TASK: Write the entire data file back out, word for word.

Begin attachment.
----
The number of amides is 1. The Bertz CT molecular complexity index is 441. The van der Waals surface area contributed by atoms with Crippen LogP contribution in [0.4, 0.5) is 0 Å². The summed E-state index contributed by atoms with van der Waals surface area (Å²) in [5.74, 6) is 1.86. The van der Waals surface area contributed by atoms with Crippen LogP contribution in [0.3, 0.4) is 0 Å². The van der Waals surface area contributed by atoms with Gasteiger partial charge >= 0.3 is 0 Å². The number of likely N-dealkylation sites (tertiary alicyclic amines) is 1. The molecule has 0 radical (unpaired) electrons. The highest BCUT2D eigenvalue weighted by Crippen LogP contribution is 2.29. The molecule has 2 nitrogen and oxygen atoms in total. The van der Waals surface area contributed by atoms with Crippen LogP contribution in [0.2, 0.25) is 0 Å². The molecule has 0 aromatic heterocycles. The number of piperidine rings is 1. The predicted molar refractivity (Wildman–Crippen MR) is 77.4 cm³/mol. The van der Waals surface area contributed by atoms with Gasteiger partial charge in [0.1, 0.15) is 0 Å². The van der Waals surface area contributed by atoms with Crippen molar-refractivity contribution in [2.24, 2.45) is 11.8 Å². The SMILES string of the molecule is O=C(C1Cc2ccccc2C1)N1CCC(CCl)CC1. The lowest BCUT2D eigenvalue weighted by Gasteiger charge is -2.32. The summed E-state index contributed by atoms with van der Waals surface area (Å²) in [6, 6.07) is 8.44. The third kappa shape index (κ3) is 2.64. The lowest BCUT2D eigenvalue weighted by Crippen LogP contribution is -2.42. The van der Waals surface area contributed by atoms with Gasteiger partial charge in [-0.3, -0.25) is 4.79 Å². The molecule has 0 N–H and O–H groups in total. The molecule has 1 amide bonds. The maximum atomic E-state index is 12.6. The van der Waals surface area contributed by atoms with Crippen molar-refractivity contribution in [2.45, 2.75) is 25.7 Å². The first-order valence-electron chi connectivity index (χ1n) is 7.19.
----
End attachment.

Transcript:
The number of amides is 1. The Bertz CT molecular complexity index is 441. The van der Waals surface area contributed by atoms with Crippen LogP contribution in [0.4, 0.5) is 0 Å². The summed E-state index contributed by atoms with van der Waals surface area (Å²) in [5.74, 6) is 1.86. The van der Waals surface area contributed by atoms with Crippen LogP contribution in [0.3, 0.4) is 0 Å². The van der Waals surface area contributed by atoms with Gasteiger partial charge >= 0.3 is 0 Å². The number of likely N-dealkylation sites (tertiary alicyclic amines) is 1. The molecule has 0 radical (unpaired) electrons. The highest BCUT2D eigenvalue weighted by Crippen LogP contribution is 2.29. The molecule has 2 nitrogen and oxygen atoms in total. The van der Waals surface area contributed by atoms with Crippen LogP contribution in [0.2, 0.25) is 0 Å². The molecule has 0 aromatic heterocycles. The number of piperidine rings is 1. The predicted molar refractivity (Wildman–Crippen MR) is 77.4 cm³/mol. The van der Waals surface area contributed by atoms with Gasteiger partial charge in [0.1, 0.15) is 0 Å². The van der Waals surface area contributed by atoms with Crippen molar-refractivity contribution in [2.24, 2.45) is 11.8 Å². The SMILES string of the molecule is O=C(C1Cc2ccccc2C1)N1CCC(CCl)CC1. The lowest BCUT2D eigenvalue weighted by Gasteiger charge is -2.32. The summed E-state index contributed by atoms with van der Waals surface area (Å²) in [6, 6.07) is 8.44. The third kappa shape index (κ3) is 2.64. The lowest BCUT2D eigenvalue weighted by Crippen LogP contribution is -2.42. The van der Waals surface area contributed by atoms with Gasteiger partial charge in [-0.3, -0.25) is 4.79 Å². The molecule has 0 N–H and O–H groups in total. The molecule has 1 amide bonds. The maximum atomic E-state index is 12.6. The van der Waals surface area contributed by atoms with Crippen molar-refractivity contribution in [2.45, 2.75) is 25.7 Å². The first-order valence-electron chi connectivity index (χ1n) is 7.19.